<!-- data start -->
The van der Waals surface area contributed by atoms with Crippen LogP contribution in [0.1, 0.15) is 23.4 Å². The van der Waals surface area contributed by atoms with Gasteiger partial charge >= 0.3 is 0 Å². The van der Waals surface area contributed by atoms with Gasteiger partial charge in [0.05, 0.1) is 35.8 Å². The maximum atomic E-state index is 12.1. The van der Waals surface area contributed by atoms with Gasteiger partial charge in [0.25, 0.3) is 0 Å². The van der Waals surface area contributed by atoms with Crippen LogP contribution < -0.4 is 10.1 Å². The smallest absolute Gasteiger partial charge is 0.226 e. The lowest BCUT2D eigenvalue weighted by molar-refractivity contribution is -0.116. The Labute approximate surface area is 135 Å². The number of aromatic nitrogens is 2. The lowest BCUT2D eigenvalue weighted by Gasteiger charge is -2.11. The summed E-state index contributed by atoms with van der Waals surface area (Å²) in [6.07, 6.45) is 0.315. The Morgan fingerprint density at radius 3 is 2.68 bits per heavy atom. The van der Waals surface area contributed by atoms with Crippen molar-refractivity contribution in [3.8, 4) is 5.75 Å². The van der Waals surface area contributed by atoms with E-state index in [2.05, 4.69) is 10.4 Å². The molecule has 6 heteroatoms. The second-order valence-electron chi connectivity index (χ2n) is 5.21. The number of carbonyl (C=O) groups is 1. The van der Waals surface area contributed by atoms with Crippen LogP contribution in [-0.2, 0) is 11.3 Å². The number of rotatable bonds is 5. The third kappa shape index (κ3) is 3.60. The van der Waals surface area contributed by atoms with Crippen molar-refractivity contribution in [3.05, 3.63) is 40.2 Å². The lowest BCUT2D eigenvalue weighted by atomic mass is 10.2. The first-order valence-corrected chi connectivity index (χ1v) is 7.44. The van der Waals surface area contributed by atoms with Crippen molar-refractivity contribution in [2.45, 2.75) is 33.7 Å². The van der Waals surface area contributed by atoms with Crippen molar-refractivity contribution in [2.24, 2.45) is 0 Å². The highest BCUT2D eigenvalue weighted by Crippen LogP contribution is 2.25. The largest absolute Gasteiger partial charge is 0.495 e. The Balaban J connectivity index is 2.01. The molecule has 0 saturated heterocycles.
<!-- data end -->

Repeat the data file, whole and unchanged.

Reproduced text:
The van der Waals surface area contributed by atoms with Crippen LogP contribution in [0.1, 0.15) is 23.4 Å². The van der Waals surface area contributed by atoms with Gasteiger partial charge >= 0.3 is 0 Å². The van der Waals surface area contributed by atoms with Gasteiger partial charge in [0.05, 0.1) is 35.8 Å². The maximum atomic E-state index is 12.1. The van der Waals surface area contributed by atoms with Gasteiger partial charge in [0.25, 0.3) is 0 Å². The van der Waals surface area contributed by atoms with Crippen LogP contribution < -0.4 is 10.1 Å². The smallest absolute Gasteiger partial charge is 0.226 e. The lowest BCUT2D eigenvalue weighted by molar-refractivity contribution is -0.116. The Labute approximate surface area is 135 Å². The number of aromatic nitrogens is 2. The lowest BCUT2D eigenvalue weighted by Gasteiger charge is -2.11. The summed E-state index contributed by atoms with van der Waals surface area (Å²) in [6.07, 6.45) is 0.315. The Morgan fingerprint density at radius 3 is 2.68 bits per heavy atom. The van der Waals surface area contributed by atoms with Crippen molar-refractivity contribution in [3.8, 4) is 5.75 Å². The van der Waals surface area contributed by atoms with E-state index in [2.05, 4.69) is 10.4 Å². The molecule has 6 heteroatoms. The second-order valence-electron chi connectivity index (χ2n) is 5.21. The number of carbonyl (C=O) groups is 1. The van der Waals surface area contributed by atoms with Crippen LogP contribution in [-0.2, 0) is 11.3 Å². The number of rotatable bonds is 5. The third kappa shape index (κ3) is 3.60. The van der Waals surface area contributed by atoms with Crippen molar-refractivity contribution in [3.05, 3.63) is 40.2 Å². The lowest BCUT2D eigenvalue weighted by atomic mass is 10.2. The first-order valence-corrected chi connectivity index (χ1v) is 7.44. The van der Waals surface area contributed by atoms with Crippen molar-refractivity contribution in [2.45, 2.75) is 33.7 Å². The van der Waals surface area contributed by atoms with Crippen molar-refractivity contribution in [2.24, 2.45) is 0 Å². The highest BCUT2D eigenvalue weighted by Crippen LogP contribution is 2.25. The largest absolute Gasteiger partial charge is 0.495 e. The Balaban J connectivity index is 2.01. The molecule has 0 saturated heterocycles.